Income redistribution is a practice designed to level incomes across a society through the transfer of income from wealthier to poorer individuals, either directly or indirectly. Proponents of this practice argue that it promotes the development of an egalitarian society and addresses a number of social problems that are linked with poverty. Opponents believe that it is a form of theft, suggesting that it involves taking legitimately earned funds away from people and giving them to others. Many governments around the world practice some form of income distribution, and there are varying ways to approach it.
It is very important to distinguish between this practice and the redistribution of wealth. Redistribution of wealth involves the seizure of assets and the redistribution of these assets to other members of society, and is a much more extreme practice. With income redistribution, assets are not taken from people, and people in positions of economic clout are not supposed to be penalized.
One of the classic forms is a progressive tax system, in which people are taxed at different rates, depending on their incomes. People who make more money pay higher taxes under this system, thereby forfeiting more of their income to the government. Tax funds are used to benefit society as a whole by providing a variety of public and social services, and the direct transfer of income may occur in the case of welfare payments and other forms of cash assistance made to low-income members of society.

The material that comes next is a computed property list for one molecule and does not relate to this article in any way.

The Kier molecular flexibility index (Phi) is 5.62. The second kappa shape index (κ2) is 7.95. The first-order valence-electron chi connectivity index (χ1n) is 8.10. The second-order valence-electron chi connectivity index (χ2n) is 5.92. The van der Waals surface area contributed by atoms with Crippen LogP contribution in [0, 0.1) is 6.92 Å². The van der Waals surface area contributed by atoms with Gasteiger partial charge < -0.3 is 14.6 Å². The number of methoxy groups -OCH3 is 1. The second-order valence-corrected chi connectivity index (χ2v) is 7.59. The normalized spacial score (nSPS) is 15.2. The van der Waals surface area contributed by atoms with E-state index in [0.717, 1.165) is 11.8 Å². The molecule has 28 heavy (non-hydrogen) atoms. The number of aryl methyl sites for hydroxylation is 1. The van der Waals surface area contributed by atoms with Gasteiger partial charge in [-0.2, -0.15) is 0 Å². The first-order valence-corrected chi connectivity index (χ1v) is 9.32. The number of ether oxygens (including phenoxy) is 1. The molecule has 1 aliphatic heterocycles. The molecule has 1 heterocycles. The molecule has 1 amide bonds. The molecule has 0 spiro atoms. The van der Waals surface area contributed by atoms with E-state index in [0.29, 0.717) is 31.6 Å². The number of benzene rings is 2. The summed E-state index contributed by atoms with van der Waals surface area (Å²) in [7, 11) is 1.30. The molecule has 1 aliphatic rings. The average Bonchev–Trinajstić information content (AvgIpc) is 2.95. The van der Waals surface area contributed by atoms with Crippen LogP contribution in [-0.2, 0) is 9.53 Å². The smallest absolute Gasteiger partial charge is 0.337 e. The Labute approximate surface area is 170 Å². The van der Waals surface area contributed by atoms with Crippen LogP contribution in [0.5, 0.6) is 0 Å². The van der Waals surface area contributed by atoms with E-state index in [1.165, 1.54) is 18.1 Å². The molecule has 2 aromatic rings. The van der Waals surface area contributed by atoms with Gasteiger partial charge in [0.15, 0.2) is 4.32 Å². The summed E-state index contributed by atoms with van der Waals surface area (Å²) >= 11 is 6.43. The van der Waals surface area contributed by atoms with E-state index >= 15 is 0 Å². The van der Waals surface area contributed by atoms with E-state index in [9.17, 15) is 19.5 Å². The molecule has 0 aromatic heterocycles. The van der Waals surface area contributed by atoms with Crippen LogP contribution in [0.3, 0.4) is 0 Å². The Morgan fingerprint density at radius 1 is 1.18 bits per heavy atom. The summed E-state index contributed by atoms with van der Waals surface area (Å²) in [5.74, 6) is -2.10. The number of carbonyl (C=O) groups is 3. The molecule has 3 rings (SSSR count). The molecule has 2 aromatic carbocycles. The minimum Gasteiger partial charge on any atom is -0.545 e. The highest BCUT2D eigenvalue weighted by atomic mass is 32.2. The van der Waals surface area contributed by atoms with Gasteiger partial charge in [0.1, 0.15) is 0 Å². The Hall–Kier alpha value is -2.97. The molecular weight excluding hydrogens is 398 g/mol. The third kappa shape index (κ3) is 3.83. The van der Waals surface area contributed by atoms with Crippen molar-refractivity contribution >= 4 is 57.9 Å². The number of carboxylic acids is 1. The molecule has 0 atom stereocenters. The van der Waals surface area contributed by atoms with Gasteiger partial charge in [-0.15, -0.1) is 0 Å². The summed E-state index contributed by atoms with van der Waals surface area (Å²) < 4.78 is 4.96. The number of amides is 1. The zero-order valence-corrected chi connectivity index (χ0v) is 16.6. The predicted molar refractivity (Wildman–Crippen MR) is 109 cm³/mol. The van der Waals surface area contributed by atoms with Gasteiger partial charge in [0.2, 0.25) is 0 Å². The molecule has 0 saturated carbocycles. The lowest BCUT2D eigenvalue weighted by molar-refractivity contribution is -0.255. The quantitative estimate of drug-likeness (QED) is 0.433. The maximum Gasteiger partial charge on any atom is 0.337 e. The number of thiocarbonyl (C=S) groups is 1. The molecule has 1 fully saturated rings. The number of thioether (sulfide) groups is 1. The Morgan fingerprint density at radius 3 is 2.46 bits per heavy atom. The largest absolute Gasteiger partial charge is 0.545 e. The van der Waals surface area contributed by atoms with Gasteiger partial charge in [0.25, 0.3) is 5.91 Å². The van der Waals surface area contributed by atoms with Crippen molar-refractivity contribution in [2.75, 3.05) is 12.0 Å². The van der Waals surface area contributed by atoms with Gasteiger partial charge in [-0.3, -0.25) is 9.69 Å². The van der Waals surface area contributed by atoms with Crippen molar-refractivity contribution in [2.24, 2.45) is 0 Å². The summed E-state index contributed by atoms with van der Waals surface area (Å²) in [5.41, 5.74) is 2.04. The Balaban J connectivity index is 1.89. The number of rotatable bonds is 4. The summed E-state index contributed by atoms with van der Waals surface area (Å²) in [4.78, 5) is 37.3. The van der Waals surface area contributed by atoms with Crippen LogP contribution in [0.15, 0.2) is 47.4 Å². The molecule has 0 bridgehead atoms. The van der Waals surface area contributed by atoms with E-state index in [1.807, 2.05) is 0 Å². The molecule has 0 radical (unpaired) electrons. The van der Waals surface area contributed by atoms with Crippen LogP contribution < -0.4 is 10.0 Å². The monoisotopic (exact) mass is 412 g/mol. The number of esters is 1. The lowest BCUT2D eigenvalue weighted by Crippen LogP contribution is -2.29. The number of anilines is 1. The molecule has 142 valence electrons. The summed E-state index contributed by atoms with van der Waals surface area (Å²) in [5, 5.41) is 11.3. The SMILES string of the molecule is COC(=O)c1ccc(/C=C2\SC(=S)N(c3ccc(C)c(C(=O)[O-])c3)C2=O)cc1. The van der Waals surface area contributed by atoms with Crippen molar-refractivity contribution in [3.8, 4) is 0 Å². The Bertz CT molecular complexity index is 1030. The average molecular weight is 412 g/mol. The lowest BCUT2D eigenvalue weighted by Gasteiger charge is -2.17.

The goal of income distribution is not to make all incomes equal by taking money away from some people and giving it to others. Instead, it is to avoid what proponents view as extreme or unreasonable inequality. These systems are also not designed to punish people who make a great deal of money, although it may feel this way during tax time for people in high tax brackets. When administered properly, such a system is supposed to promote overall economic growth and health by creating a large consumer class that has income to spend on consumer goods and the desire to purchase such goods.
The government does not necessarily need to be involved in income redistribution. Charitable giving is another form, in which people give part of their income away to benefit members of society who are not making as much money. Many religions specifically cite charitable giving as an important part of religious faith, illustrating the commonly-held belief that there s a social obligation to assist the poor. Conservatives who are opposed to government-administered systems often support charitable giving, arguing that it can play a role in society, but that the government should not be involved.